It’s ironic that many people appreciate love only when it’s taken away from them. Don’t be afraid to shed a tear now and again.

When my darling dog Daisy died I cried like I did when my mom passed away.

5. Moderation is the key to balance. To balance the challenges a successful career and fatherhood bring, your whole life should be balanced.

Your enjoyment of food, alcohol, pleasure and work should be in balance.

6. Do things that make you feel attractive and make you feel good.

Spending time on yourself and your appearance is important for your state of mind. We love swimming in the sea or lazing around the pool. Our children can see that Mom and Dad are not ashamed of their bodies and don’t have any hang-ups.

7. Find an exercise routine and diet that work for you but don’t overdo it.

I keep fit by exercising regularly in the gym and the children keep me on the run.

I eat as healthily as possible and make sure I eat enough fresh fruit and vegetables.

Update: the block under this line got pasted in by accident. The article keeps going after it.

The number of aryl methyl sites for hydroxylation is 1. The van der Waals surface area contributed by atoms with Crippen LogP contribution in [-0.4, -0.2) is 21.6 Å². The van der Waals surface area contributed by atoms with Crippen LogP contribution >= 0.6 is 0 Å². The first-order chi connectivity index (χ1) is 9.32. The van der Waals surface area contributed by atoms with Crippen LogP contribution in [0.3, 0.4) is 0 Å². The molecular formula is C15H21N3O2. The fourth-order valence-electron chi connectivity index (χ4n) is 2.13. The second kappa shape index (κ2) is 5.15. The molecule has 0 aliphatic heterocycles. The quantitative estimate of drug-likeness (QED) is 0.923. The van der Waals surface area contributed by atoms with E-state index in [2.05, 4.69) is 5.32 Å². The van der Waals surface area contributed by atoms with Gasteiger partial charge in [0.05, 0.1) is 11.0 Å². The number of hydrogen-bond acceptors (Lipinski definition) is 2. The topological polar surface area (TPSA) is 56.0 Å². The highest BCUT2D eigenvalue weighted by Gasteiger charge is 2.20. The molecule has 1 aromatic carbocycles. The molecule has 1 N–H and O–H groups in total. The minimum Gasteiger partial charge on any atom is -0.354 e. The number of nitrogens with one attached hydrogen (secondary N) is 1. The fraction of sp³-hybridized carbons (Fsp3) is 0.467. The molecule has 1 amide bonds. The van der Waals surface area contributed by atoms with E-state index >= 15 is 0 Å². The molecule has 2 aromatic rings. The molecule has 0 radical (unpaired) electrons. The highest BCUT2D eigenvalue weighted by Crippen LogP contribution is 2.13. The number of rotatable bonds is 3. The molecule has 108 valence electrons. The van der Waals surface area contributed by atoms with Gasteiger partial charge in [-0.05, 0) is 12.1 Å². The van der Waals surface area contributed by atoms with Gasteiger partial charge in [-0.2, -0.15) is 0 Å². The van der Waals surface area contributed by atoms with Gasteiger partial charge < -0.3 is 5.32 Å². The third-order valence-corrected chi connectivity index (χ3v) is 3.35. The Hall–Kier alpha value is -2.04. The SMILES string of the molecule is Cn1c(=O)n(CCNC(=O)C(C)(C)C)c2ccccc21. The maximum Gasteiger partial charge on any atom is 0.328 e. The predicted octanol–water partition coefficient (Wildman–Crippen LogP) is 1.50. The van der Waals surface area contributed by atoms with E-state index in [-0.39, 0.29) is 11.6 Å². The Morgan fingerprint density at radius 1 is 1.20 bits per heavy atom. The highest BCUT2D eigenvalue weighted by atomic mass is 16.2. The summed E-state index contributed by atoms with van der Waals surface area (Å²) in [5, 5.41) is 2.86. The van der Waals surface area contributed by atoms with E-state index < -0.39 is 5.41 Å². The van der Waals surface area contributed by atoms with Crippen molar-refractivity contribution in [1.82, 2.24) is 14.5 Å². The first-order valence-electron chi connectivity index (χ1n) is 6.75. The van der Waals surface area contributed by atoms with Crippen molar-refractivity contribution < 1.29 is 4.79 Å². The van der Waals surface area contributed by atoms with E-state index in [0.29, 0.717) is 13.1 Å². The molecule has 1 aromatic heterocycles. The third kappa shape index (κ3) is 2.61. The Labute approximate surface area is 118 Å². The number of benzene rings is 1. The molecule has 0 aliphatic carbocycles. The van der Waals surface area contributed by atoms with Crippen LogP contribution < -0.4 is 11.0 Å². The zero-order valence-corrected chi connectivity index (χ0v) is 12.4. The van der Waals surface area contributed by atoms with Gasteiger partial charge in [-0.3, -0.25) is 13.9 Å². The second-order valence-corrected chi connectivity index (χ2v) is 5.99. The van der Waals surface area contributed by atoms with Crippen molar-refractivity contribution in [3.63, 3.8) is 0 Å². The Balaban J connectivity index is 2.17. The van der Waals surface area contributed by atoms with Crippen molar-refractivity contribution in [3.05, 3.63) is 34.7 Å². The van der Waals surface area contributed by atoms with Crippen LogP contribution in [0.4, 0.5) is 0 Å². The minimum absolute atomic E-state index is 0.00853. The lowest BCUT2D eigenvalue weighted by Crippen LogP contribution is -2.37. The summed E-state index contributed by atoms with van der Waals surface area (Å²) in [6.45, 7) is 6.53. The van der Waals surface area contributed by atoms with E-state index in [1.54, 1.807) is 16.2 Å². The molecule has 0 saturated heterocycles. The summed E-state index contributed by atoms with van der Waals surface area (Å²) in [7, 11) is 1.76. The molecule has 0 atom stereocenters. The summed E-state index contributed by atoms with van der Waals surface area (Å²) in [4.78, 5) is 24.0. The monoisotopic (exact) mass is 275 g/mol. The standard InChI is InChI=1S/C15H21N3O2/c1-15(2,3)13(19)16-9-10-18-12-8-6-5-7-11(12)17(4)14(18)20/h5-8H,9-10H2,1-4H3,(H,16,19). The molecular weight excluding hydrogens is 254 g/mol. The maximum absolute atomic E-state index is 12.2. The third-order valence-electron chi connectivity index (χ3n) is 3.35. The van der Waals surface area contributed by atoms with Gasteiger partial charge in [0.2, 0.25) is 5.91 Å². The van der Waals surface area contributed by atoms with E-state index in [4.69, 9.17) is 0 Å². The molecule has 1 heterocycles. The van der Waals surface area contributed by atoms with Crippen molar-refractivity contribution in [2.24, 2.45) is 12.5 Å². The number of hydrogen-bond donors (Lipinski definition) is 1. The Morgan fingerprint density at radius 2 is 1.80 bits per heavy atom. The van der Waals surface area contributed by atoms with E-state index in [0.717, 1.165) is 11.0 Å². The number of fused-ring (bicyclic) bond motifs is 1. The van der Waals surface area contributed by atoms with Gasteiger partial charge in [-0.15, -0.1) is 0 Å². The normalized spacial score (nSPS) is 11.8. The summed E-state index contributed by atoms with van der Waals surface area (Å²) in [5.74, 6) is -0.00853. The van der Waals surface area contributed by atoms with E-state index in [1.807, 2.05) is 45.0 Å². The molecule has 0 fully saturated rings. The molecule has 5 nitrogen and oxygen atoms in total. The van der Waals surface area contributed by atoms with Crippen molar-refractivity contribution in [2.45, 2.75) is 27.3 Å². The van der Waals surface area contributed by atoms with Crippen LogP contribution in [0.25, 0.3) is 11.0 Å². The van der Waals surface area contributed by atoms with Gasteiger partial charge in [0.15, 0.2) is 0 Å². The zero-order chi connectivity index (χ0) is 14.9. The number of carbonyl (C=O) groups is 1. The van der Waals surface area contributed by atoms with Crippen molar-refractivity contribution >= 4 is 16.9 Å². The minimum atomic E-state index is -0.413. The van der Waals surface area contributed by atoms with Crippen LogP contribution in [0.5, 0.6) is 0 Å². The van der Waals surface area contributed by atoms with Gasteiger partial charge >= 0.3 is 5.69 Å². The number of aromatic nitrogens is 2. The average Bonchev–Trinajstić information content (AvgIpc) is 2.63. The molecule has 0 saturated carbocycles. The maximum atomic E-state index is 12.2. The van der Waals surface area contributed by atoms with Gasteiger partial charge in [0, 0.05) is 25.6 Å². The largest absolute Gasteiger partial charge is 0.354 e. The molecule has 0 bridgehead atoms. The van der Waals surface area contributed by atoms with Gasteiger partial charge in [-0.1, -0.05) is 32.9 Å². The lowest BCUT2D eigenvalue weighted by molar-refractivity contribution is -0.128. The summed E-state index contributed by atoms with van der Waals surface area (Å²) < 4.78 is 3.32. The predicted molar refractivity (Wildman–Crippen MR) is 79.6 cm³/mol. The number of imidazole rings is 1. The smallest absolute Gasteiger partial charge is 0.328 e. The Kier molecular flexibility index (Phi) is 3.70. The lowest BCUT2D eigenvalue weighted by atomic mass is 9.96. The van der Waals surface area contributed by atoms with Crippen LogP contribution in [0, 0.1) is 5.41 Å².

Now and again we enjoy a fatty piece of mutton. The children and I go to the deli about once a month where each of us chooses what we want. Then we veg in front of the TV and eat until we feel we’re popping.

But we don’t do this every day or even every weekend. It’s something special!


What upsets you?
I always wonder why people in a lift will be friendly and hold the door open for you but the minute they get into a car the fi ve metres around them turn into holy ground.”

How do you relax?
“I love cooking. I also like making furniture from my own designs.”

Who and what inspire you?
“A lot of people play a role in my life. My father gave me a strong foundation and I will always be grateful for that.”

Favourite holiday destination?
“Arniston in the Western Cape and Tosca in North West Province.”

Life philosophy?
“People can sense what you’re feeling; be aware of your emotions.”

Favourite food?
“Food is an art. You eat well when someone cooks well. Some of my favourites are venison, biltong and mutton.”

This story originally appeared in the first edition of Pulse magazine. Buy the latest copy, on newsstand now, for more fascinating stories in the world of health and wellness.